Businesses in volatile industries—including finance, healthcare, technology, and commodities—benefit from rolling forecasts the most because they must respond quickly and efficiently to changes in order to survive.

SMBs experiencing a period of intense growth or change

Companies that experience rapid growth or change are ideal for rolling forecasts because this model can help leadership keep up with the faster pace of business.

However, one mistake that business owners make is not understanding how the forecast data will be used. For example, your company might decide rolling forecasts are great for riding out times of uncertainty. But rolling forecasts are holistic, meaning companies can implement them after the crisis period ends in order to drive the company forward using more meaningful data.

SMBs with established financial planning processes seeking further future visibility

You already have an annual budget, and you foresee rolling forecasts being able to assist your teams in measuring targets attached to your traditional yearly budget forecasts. But that's one mistake because you're limiting what this data analysis can do. A rolling forecast is so much more because of the frequency you analyze the data.

A monthly rolling forecast can look one quarter ahead, while a quarterly rolling forecast could see anywhere from 12 to 18 months ahead. Annual rolling forecasts can increase visibility three to four years into the future, giving your company an advantage to take action now for the best results months and years ahead. The caveat: the farther you look ahead, the less accurate the forecasts become.

Prepare your business for a rolling forecast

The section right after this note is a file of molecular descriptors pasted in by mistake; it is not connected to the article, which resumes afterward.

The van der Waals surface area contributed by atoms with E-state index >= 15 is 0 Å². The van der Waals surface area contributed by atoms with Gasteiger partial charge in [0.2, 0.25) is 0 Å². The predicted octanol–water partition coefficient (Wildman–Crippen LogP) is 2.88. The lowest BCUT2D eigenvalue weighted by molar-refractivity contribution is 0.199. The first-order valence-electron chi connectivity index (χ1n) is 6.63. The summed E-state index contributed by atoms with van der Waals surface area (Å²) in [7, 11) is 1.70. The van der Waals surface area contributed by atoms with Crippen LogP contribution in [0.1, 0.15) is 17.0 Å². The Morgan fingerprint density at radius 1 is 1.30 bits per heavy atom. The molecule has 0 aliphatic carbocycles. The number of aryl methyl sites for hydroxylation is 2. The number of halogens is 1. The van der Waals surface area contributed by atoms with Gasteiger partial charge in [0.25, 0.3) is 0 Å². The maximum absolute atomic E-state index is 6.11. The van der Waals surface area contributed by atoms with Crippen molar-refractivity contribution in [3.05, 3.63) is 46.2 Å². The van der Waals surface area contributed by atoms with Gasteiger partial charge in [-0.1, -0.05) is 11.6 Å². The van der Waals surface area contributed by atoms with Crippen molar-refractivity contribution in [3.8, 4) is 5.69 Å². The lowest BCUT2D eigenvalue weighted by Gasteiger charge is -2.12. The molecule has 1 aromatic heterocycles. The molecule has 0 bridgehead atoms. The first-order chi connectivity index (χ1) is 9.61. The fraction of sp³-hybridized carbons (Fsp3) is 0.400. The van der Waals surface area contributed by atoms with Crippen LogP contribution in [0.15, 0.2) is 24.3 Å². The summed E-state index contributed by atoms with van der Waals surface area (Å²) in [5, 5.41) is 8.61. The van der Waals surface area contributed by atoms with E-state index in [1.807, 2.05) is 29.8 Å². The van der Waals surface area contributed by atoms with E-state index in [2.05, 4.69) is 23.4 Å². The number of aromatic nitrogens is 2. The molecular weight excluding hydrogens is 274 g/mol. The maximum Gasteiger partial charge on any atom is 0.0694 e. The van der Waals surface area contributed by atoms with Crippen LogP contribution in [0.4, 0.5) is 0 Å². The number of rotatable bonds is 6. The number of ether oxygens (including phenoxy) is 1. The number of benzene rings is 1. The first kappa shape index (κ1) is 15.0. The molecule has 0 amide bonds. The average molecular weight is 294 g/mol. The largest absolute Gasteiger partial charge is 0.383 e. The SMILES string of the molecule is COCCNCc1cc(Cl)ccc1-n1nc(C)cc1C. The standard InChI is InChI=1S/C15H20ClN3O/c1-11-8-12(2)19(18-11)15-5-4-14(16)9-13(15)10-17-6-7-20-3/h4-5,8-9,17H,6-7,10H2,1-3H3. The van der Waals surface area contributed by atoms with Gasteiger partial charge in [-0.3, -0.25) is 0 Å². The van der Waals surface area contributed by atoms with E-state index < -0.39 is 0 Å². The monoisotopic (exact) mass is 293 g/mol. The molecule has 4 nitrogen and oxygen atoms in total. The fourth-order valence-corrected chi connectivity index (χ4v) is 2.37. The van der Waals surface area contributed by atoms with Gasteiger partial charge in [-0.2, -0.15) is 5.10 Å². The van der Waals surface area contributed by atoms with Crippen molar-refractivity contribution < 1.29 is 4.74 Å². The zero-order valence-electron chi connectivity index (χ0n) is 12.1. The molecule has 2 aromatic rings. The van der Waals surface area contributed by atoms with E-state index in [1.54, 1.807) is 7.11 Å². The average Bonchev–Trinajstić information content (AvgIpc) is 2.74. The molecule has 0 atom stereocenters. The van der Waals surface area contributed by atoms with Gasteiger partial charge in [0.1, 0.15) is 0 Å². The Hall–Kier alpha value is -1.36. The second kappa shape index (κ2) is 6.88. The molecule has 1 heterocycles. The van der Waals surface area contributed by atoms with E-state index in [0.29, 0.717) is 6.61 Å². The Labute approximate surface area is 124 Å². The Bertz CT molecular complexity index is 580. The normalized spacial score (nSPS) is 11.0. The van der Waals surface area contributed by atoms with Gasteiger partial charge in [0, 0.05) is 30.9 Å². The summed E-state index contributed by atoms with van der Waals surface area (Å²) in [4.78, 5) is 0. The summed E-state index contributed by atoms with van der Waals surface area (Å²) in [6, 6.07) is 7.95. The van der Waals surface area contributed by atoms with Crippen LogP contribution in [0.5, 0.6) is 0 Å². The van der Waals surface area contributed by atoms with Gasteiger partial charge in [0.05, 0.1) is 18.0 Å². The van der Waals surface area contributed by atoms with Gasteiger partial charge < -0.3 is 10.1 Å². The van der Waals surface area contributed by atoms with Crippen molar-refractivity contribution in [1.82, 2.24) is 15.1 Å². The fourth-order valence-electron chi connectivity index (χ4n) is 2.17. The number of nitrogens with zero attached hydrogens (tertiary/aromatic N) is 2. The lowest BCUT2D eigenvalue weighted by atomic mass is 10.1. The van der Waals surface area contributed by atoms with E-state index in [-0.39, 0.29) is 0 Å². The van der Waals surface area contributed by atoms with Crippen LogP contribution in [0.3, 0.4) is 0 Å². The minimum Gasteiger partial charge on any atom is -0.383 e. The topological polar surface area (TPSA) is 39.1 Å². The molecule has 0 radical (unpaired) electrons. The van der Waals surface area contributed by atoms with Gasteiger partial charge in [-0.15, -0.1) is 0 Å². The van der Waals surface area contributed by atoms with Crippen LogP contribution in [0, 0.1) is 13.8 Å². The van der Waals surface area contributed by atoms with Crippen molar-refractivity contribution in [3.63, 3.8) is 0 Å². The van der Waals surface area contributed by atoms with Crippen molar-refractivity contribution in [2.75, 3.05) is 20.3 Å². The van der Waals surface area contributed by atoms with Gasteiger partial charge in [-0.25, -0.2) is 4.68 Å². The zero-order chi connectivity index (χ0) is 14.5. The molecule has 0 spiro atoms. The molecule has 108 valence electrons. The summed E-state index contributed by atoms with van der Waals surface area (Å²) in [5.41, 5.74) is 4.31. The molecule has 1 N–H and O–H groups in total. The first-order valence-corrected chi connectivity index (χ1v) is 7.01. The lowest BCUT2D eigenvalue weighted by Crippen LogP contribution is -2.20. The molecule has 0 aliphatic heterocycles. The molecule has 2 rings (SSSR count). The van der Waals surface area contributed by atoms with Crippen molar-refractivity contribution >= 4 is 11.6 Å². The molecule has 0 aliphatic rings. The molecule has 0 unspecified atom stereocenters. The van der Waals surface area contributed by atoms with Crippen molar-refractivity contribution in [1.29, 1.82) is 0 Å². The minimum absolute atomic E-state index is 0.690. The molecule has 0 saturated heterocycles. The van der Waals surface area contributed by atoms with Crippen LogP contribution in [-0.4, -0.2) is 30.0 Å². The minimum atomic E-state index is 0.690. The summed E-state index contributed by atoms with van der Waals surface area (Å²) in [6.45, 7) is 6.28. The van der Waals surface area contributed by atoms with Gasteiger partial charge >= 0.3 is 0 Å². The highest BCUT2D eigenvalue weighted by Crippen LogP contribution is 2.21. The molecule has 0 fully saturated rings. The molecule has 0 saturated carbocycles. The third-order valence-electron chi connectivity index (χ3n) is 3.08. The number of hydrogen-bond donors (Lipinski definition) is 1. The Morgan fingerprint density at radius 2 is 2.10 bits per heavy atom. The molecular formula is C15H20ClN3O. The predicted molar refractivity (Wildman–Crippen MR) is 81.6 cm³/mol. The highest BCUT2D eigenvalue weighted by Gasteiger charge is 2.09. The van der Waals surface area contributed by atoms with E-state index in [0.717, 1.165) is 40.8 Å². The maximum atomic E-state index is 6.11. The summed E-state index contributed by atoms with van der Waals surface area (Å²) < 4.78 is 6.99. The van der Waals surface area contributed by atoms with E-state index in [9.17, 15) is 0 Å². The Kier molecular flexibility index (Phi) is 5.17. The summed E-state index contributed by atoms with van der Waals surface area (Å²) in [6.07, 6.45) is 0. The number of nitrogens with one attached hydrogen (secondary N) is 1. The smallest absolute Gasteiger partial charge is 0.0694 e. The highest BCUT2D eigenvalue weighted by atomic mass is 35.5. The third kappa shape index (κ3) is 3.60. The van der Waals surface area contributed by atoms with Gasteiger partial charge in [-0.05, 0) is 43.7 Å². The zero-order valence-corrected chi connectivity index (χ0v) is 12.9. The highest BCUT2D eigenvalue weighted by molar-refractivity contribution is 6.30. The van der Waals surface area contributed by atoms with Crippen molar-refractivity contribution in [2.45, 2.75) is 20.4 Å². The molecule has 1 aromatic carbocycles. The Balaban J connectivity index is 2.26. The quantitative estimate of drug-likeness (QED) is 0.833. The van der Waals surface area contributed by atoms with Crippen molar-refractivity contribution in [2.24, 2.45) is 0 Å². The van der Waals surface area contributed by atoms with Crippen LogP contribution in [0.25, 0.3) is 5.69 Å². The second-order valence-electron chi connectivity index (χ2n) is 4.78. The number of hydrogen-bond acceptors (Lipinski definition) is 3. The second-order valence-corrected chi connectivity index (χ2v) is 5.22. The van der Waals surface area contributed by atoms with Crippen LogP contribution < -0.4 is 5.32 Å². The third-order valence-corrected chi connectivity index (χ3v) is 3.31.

There are a few crucial steps to take if you want to ensure your business is ready to consider a rolling forecast.

  • Centralize financial reporting dashboards. This does several things for your company. It gives you one central place to look at metrics and analytics. Also, you can provide access to anyone in your company who may need it beyond the financial personnel. Managers, shift leaders, project managers, and procurement specialists can all benefit immediately from viewing the same data, found in a central database. When you’re ready to implement a rolling forecast, you won’t need to string together data from all over to create a comprehensive picture.

  • Identify industry trends and map potential impacts. One key here is to keep weekly or monthly reports less granular because stakeholders will make too much of an effort to produce results for possible future outcomes. One mistake companies make in rolling forecasts is to have too much detail. Rather than focus on more information in weekly or monthly reports, look at a few key performance indicators that drive your business forward and take action from there.

  • Consider the value and importance of existing forecasting processes. When moving to a rolling forecast, legacy forecast models typically become obsolete. Maintaining both your legacy forecasting and rolling forecasting causes confusion and extra effort.

Key tools to consider for rolling forecasts

The right software can help your rolling forecasts be as accurate as possible. Options include simple platforms that look at future demand and procurement platforms that provide assistance in managing vendors to entire suites of ERP analytics tools that mine data from every possible point in your company. Software Advice offers ways to narrow down the right choice for your business.

If you need more information as your company plans for rolling forecasts, take a look at these articles from Software Advice: